|Publication number||US7085422 B2|
|Application number||US 10/082,035|
|Publication date||Aug 1, 2006|
|Filing date||Feb 20, 2002|
|Priority date||Feb 20, 2002|
|Also published as||US20030156760|
|Publication number||082035, 10082035, US 7085422 B2, US 7085422B2, US-B2-7085422, US7085422 B2, US7085422B2|
|Inventors||Yaakov Navon, Alexander Nisenboim, Eugene Walach|
|Original Assignee||International Business Machines Corporation|
|Export Citation||BiBTeX, EndNote, RefMan|
|Patent Citations (7), Referenced by (1), Classifications (11), Legal Events (5)|
|External Links: USPTO, USPTO Assignment, Espacenet|
The present invention relates generally to a method and apparatus for compression of digital images, and in particular, for layer based image compression.
In large organizations where huge amounts of documents are handled, there is a demand for compression of digital images. For example, banks store digital formats of checks. More than 200 million checks are written is USA every day, and some banks store the digital format of the checks on line for several months. Additionally, government offices store great quantities of official forms and documents. In order to decrease the size of the digital information, many of the documents are compressed. Compression of digital images decreases the required storage capacities and reduces the transmit times of the images.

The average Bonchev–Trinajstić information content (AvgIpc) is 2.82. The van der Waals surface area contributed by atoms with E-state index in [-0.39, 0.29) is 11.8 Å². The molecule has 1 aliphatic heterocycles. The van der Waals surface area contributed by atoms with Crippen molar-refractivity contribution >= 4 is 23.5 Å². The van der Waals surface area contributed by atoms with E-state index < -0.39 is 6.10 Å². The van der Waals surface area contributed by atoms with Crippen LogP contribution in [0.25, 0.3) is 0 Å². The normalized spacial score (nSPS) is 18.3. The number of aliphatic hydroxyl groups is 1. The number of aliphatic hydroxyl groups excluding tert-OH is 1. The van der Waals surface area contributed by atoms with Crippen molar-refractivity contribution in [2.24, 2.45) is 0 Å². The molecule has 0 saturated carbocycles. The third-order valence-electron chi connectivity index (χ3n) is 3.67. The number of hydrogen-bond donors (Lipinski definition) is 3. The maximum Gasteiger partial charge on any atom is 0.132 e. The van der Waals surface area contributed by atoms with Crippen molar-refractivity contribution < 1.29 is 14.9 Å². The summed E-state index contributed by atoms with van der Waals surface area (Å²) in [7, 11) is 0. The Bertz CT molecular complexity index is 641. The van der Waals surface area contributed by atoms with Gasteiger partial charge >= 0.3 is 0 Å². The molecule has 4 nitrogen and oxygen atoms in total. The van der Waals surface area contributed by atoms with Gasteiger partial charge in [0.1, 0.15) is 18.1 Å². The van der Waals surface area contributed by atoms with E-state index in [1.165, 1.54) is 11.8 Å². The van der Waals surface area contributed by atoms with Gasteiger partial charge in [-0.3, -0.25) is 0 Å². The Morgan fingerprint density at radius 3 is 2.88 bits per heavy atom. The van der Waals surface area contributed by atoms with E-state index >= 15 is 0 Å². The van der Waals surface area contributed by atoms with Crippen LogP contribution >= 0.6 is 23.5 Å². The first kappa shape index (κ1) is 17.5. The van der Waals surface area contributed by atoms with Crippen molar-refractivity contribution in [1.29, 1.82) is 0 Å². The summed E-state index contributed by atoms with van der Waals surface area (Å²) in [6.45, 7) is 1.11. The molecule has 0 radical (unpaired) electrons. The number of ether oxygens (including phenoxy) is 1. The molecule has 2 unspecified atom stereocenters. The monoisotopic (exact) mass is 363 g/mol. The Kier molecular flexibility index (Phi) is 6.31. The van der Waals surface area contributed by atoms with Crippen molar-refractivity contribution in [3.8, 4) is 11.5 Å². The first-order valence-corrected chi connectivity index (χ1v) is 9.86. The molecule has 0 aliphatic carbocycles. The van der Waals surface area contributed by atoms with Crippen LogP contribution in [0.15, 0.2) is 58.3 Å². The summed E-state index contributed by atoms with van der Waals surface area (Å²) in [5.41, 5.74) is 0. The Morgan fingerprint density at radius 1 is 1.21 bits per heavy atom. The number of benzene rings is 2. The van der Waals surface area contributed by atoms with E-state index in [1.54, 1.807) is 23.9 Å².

In some instances, images may comprise different types of information, such as, text and graphics. As such, the digital image may either be stored as a single image, or may be separated to several images, each image compressed and stored separately. There are various known in the art methods for image separation and compression, such as image segmentation and JPEG, respectively.
If the image is saved as a single image, it typically requires a lot of storage space. It is therefore desireable to save the original image as two or more separate images. However, techniques to separate text from graphics are less than optimal. Thus, there exists a need for improved image separation and compression tools.